I want to quickly jot down a couple thoughts and the blog seemed as good a place as any. The power of God in the weakness of man is not just the theme of 2 Corinthians (see 2 Cor 12:9) – the book which I’m currently expounding in our church – but one that courses through the whole of the Bible. I think of Psalm 20:7-8:
Some trust in chariots and some in horses, but we trust in the name of the Lord our God. They collapse and fall, but we rise and stand upright.
Yet, I was surprised to find it again in Jeremiah 38, this morning. In this chapter, Jeremiah presents the rebellious regent, Zedekiah, with his options before the encircling Babylonians in vv. 17-18:
Then Jeremiah said to Zedekiah, “Thus says the LORD, the God of hosts, the God of Israel: If you will surrender to the officials of the king of Babylon, then your life shall be spared, and this city shall not be burned with fire, and you and your house shall live. But if you do not surrender to the officials of the king of Babylon, then this city shall be given into the hand of the Chaldeans, and they shall burn it with fire, and you shall not escape from their hand”
Now that’s counter-intuitive! Surrender and survive? That would’ve seemed highly unlikely for Zedekiah. With his leadership in the rebellion against Babylon, his execution would have been a given should Jerusalem fall and he be captured. And Zedekiah expresses that very fear next in vv. 19-20:
King Zedekiah said to Jeremiah, “I am afraid of the Judeans who have deserted to the Chaldeans, lest I be handed over to them and they deal cruelly with me.” Jeremiah said, “You shall not be given to them. Obey now the voice of the Lord in what I say to you, and it shall be well with you, and your life shall be spared.”
And there it is again in Jeremiah’s assurance, obey the Lord’s voice and it shall be well with you. Trust nothing you really want to trust, Zedekiah – your military, your power, your walls, or your national alliances – and enter the path of (human) weakness to know that the Lord’s power will be enough. Your life will be spared. This was a path that Jeremiah himself walked in this chapter, as he spoke God’s truth to wicked power and was preserved from the evil men who attempted to take his life (Jer 38:2-6, 13). Even to the end amid the siege, Jeremiah was spared (Jer 38:28).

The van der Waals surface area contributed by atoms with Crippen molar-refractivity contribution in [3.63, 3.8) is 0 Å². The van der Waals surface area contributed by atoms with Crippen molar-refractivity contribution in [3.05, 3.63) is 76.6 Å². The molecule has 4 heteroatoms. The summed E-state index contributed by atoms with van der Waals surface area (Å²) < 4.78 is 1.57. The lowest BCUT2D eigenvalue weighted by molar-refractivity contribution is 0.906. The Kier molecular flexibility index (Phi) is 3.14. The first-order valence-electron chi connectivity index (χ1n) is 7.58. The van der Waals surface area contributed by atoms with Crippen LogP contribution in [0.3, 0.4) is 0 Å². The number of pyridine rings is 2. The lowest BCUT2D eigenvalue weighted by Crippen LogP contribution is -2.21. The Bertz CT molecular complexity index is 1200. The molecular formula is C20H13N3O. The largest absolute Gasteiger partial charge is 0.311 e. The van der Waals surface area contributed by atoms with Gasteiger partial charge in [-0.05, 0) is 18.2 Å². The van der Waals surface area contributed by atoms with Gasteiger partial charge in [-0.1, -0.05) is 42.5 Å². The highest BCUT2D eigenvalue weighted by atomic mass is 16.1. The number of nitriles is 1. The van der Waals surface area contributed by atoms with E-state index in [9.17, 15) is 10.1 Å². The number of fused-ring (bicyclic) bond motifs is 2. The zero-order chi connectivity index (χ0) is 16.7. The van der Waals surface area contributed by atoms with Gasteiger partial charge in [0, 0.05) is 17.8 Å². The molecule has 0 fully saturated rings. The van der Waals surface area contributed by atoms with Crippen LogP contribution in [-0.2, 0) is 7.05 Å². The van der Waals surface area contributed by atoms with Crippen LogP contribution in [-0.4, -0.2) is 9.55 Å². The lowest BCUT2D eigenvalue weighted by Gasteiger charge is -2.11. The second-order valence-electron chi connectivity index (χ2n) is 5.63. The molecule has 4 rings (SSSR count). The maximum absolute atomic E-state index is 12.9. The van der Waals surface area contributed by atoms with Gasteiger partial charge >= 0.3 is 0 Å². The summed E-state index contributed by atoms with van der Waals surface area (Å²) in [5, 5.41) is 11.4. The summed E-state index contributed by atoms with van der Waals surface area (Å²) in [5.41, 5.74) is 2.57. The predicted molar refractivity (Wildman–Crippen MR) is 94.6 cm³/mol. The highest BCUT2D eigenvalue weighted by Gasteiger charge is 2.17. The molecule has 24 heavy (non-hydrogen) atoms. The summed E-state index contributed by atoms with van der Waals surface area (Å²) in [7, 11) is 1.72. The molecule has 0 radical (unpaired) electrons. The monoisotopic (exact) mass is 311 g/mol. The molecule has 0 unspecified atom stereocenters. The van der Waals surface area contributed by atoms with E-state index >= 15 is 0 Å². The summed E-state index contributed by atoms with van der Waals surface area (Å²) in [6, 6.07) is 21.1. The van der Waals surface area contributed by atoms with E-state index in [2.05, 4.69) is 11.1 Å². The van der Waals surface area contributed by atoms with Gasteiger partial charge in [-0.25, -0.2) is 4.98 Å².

Jeremiah’s call to Zedekiah at that unique point in history is the call that the Lord extends to all His people at all times – enter the counter-intuitive path of weakness and obey His voice. Obey His voice, irrespective of how weak of a position it puts you in and how uncertain or insecure the path of obedience appears. Do not rely on your money, your reputation, your career and its network(s), or your bodily strength. Rely on the Lord and know that He is able to spare your life even in the path that would otherwise seem to be certain death.
Stephen Magee has penned an appropriate prayer for Jeremiah 38 in A Book of Prayers:
Merciful God, the servants of Your Word are in great need. Some are being threatened by those around them. Others are already in prison or have had their property confiscated from them. Appoint someone to help them today, that they might have food to eat, healing for their illnesses, aid for their financial distress, friendship for their loneliness, and especially Your strong presence in their lives. Make them to be men of great courage. Though the wicked seek their lives, You are able to preserve Your servants again this day. Through all this distress, help those who are true messengers of Your Son to continue with the fullness of Your holy counsel. Though their homes and even their families be destroyed, preserve Your servants through every trial.
God is able to preserve His servants, for His power is made perfect in their weakness (2 Cor 12:9).